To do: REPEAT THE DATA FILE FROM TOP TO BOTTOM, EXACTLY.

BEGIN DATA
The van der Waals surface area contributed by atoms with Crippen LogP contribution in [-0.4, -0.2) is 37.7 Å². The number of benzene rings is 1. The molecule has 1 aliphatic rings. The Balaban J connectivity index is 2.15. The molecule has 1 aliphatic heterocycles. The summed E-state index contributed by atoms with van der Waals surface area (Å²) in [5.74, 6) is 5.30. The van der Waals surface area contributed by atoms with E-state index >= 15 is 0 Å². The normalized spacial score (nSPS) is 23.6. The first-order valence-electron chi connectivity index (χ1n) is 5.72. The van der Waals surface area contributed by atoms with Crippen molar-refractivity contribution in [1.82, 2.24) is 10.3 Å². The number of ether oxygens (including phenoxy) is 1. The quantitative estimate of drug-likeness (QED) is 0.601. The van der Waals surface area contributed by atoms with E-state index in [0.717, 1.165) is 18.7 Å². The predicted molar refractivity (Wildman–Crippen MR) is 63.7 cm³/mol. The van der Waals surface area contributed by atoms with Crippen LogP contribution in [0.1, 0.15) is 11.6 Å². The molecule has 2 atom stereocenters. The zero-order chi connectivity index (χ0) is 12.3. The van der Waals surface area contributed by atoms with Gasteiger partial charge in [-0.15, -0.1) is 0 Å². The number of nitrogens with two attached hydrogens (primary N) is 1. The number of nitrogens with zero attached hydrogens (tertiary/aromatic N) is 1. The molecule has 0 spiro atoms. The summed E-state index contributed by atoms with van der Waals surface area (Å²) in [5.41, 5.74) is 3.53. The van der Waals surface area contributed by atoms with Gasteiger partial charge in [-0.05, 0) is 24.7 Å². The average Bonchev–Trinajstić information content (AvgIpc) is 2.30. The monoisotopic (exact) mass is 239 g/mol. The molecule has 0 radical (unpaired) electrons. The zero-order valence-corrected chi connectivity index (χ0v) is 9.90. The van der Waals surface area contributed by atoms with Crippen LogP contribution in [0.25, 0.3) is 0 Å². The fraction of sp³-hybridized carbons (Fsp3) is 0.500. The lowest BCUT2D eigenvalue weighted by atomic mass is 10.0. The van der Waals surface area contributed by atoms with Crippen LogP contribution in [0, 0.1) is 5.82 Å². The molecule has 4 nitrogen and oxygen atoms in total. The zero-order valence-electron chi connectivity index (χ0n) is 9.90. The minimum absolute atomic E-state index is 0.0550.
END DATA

The van der Waals surface area contributed by atoms with Crippen LogP contribution in [-0.4, -0.2) is 37.7 Å². The number of benzene rings is 1. The molecule has 1 aliphatic rings. The Balaban J connectivity index is 2.15. The molecule has 1 aliphatic heterocycles. The summed E-state index contributed by atoms with van der Waals surface area (Å²) in [5.74, 6) is 5.30. The van der Waals surface area contributed by atoms with E-state index >= 15 is 0 Å². The normalized spacial score (nSPS) is 23.6. The first-order valence-electron chi connectivity index (χ1n) is 5.72. The van der Waals surface area contributed by atoms with Crippen molar-refractivity contribution in [1.82, 2.24) is 10.3 Å². The number of ether oxygens (including phenoxy) is 1. The quantitative estimate of drug-likeness (QED) is 0.601. The van der Waals surface area contributed by atoms with E-state index in [0.717, 1.165) is 18.7 Å². The predicted molar refractivity (Wildman–Crippen MR) is 63.7 cm³/mol. The van der Waals surface area contributed by atoms with Crippen LogP contribution in [0.1, 0.15) is 11.6 Å². The molecule has 2 atom stereocenters. The zero-order chi connectivity index (χ0) is 12.3. The van der Waals surface area contributed by atoms with Gasteiger partial charge in [-0.15, -0.1) is 0 Å². The number of nitrogens with two attached hydrogens (primary N) is 1. The number of nitrogens with zero attached hydrogens (tertiary/aromatic N) is 1. The molecule has 0 spiro atoms. The summed E-state index contributed by atoms with van der Waals surface area (Å²) in [5.41, 5.74) is 3.53. The van der Waals surface area contributed by atoms with Gasteiger partial charge in [-0.05, 0) is 24.7 Å². The average Bonchev–Trinajstić information content (AvgIpc) is 2.30. The monoisotopic (exact) mass is 239 g/mol. The molecule has 0 radical (unpaired) electrons. The zero-order valence-corrected chi connectivity index (χ0v) is 9.90. The van der Waals surface area contributed by atoms with Crippen LogP contribution in [0.25, 0.3) is 0 Å². The fraction of sp³-hybridized carbons (Fsp3) is 0.500. The lowest BCUT2D eigenvalue weighted by atomic mass is 10.0. The van der Waals surface area contributed by atoms with Crippen LogP contribution in [0, 0.1) is 5.82 Å². The molecule has 4 nitrogen and oxygen atoms in total. The zero-order valence-electron chi connectivity index (χ0n) is 9.90. The minimum absolute atomic E-state index is 0.0550.